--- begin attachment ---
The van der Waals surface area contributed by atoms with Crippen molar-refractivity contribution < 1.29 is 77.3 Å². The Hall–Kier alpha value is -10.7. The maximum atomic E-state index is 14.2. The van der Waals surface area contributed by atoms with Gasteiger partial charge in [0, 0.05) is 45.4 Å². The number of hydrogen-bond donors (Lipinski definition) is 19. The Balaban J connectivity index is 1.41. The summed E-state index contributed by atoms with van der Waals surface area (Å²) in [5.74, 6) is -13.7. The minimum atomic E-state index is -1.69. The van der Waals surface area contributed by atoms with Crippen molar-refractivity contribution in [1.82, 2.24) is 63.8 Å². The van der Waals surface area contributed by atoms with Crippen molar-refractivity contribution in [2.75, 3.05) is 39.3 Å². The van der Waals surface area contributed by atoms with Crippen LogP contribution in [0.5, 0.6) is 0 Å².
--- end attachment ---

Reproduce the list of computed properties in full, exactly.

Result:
The van der Waals surface area contributed by atoms with Crippen molar-refractivity contribution < 1.29 is 77.3 Å². The Hall–Kier alpha value is -10.7. The maximum atomic E-state index is 14.2. The van der Waals surface area contributed by atoms with Gasteiger partial charge in [0, 0.05) is 45.4 Å². The number of hydrogen-bond donors (Lipinski definition) is 19. The Balaban J connectivity index is 1.41. The summed E-state index contributed by atoms with van der Waals surface area (Å²) in [5.74, 6) is -13.7. The minimum atomic E-state index is -1.69. The van der Waals surface area contributed by atoms with Crippen molar-refractivity contribution in [1.82, 2.24) is 63.8 Å². The van der Waals surface area contributed by atoms with Crippen molar-refractivity contribution in [2.75, 3.05) is 39.3 Å². The van der Waals surface area contributed by atoms with Crippen LogP contribution in [0.5, 0.6) is 0 Å².